The National Highway Traffic Safety Administration has just introduced a set of new rules that new cars equipped with black boxes must meet. For new cars built on or after September 1 with black boxes, the systems must meet a standardized set of guidelines.
Black boxes have provided valuable information in the aftermath of plane crashes, and can do the same for automotive collisions. Though many cars are already equipped with black boxes, each automaker has its own way of retrieving certain data. With the new rules in place, the NHTSA has established a universal standard governing the format for what type of data is collected, so the agency can get a good understanding of what happened seconds before the crash.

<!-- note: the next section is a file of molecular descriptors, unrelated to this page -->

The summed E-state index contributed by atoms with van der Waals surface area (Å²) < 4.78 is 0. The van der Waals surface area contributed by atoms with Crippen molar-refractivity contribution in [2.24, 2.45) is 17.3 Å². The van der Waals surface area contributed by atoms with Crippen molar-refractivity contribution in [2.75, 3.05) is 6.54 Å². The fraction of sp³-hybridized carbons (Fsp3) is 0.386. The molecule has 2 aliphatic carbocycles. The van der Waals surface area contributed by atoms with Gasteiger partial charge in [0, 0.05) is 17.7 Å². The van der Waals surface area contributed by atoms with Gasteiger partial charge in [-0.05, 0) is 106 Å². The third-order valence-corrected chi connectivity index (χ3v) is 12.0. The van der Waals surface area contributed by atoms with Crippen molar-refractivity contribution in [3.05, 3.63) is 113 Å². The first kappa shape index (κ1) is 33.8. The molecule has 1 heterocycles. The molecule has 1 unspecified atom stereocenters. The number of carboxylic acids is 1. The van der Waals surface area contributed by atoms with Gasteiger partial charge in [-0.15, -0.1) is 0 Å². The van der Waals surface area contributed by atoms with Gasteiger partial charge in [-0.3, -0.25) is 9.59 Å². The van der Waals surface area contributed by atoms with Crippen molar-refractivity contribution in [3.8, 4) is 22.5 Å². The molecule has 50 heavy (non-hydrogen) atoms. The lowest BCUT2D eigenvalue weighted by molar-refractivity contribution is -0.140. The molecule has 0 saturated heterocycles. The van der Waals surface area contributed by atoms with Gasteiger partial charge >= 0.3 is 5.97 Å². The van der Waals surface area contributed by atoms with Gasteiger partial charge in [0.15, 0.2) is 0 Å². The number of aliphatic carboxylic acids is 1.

Accelerator position, vehicle roll angle, steering wheel angle, duration of crash, occupant size, and engine rpm are just some a few pieces of information that must be included. Law enforcement, insurance companies, and automakers could be given access to the information to determine whether a vehicle flaw or driver error was at fault, but state laws determine which groups receive access.
Privacy remains an issue with black boxes but, with the new ruling, the NHTSA also controls who owns the data, the procedure for retrieval, and who can retrieve it.
Source: NHTSA via The New York Times